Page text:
Date of Award

Spring 6-3-2023

Document Type


Degree Name

Master of Architecture (MArch)



First Advisor

Tatjana Crossley

Second Advisor

Ana Gabriela Loayza


When mentioning the word hemp, especially in the local language of Madagascar, the literal translation does not set it apart from marijuana, as they are both called “rongony” - creating the stigma around hemp as the negative stereotype of marijuana. However, the material has been used by the ancestors of Madagascar, as well as across cultures, in its fibrous form to produce fabrication like textile goods and packaging. During colonization, the prohibition of hemp intensified, and since then, any activity related to either of these plants is prohibited and will end in severe punitive measures. This thesis explores the strengths and sustainable properties of hemp as a building material, and how it can help empower local communities in Madagascar. Through reconnecting with an ancestral and traditional plant while also combining traditional Malagasy architectural practices in construction (primarily brick making, biomimicry, and weaving). Looking at hemp in the material palette of Madagascar gives rise to the question: how hemp can help support and innovate Malagasy communities?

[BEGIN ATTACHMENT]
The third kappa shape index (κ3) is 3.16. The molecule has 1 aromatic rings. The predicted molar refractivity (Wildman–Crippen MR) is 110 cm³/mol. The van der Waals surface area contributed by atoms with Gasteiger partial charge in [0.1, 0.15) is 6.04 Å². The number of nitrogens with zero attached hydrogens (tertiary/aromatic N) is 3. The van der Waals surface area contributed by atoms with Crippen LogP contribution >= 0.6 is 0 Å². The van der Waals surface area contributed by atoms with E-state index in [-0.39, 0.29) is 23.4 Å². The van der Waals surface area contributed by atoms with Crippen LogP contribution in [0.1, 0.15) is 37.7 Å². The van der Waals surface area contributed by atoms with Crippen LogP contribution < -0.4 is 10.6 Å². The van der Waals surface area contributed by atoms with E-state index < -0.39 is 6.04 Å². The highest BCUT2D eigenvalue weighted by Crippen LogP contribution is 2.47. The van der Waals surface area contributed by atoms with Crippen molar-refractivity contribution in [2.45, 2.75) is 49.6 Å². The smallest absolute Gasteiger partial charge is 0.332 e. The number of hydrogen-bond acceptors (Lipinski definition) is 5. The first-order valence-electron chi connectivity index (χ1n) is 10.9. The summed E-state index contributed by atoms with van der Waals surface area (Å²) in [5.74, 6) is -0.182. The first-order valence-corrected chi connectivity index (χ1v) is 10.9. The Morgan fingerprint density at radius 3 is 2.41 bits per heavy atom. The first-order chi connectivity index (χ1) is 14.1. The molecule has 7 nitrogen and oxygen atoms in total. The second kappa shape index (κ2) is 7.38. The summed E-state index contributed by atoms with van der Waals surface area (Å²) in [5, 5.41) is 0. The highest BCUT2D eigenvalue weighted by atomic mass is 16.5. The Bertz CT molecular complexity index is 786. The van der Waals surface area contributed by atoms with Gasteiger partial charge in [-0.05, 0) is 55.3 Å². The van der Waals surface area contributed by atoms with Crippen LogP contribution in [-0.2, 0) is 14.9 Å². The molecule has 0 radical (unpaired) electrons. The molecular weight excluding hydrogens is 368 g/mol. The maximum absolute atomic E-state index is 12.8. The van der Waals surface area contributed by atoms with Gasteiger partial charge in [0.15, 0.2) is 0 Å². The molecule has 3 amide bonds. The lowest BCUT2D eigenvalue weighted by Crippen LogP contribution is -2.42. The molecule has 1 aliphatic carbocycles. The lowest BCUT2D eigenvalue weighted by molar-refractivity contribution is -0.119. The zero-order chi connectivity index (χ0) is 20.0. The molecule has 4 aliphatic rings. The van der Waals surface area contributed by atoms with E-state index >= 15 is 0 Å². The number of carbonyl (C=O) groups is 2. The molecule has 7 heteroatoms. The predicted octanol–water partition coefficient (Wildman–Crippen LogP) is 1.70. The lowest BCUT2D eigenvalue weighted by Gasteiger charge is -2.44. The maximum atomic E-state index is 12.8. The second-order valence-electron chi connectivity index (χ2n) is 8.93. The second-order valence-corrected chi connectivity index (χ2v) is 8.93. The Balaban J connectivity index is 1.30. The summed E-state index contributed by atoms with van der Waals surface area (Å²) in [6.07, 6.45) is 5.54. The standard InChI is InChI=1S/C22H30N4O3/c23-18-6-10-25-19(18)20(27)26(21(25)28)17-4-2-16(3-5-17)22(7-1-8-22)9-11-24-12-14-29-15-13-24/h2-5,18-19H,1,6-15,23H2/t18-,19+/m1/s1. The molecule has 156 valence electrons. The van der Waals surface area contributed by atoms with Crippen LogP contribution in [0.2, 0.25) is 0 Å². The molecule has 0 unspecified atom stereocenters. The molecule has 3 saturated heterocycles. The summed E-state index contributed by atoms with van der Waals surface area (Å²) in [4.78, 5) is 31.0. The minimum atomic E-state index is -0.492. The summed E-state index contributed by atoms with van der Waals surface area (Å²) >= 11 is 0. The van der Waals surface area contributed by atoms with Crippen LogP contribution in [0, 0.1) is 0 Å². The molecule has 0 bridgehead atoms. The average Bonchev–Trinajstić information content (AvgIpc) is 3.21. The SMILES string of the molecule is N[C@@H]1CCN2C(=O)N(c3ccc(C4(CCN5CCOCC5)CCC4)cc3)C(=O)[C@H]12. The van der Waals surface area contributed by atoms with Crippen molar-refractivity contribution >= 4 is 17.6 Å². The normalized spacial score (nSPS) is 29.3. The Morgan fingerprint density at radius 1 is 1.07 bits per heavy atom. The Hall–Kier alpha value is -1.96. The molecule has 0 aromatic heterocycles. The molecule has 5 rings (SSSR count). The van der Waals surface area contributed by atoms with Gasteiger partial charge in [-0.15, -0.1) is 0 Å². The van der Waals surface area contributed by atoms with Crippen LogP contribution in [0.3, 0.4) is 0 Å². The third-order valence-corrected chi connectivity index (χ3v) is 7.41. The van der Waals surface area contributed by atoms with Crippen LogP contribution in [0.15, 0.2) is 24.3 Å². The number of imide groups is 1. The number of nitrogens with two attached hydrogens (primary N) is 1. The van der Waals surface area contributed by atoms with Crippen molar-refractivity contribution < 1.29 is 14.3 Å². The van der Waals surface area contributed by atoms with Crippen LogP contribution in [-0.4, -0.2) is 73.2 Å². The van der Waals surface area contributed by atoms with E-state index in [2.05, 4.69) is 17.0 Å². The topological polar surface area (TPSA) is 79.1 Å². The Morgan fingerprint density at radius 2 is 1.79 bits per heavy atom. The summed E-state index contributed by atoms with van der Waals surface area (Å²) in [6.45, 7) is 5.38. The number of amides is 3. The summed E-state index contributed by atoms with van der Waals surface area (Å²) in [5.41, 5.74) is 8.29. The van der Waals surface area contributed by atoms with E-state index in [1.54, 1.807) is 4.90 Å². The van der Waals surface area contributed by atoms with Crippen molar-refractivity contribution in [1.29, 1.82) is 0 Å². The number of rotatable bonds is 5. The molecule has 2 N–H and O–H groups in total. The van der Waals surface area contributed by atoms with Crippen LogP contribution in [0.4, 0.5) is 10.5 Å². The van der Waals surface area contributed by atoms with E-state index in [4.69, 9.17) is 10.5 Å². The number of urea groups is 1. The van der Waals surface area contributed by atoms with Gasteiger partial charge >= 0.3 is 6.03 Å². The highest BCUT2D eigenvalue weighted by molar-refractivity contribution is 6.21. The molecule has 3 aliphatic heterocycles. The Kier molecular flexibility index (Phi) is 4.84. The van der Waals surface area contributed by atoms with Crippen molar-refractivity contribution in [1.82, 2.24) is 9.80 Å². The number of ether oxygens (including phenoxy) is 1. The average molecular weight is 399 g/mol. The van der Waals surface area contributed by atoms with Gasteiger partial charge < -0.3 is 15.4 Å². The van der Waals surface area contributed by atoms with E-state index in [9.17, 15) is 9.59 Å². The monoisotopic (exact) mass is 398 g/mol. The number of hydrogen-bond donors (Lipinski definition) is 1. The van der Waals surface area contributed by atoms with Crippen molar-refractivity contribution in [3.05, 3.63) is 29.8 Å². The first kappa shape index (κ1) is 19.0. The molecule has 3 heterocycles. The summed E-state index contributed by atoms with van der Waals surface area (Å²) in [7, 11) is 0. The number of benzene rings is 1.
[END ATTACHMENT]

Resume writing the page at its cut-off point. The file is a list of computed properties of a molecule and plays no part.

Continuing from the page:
View exhibition online: Thierry Andrianambinina, Reintroducing Hemp in the Material Palette of Madagascar



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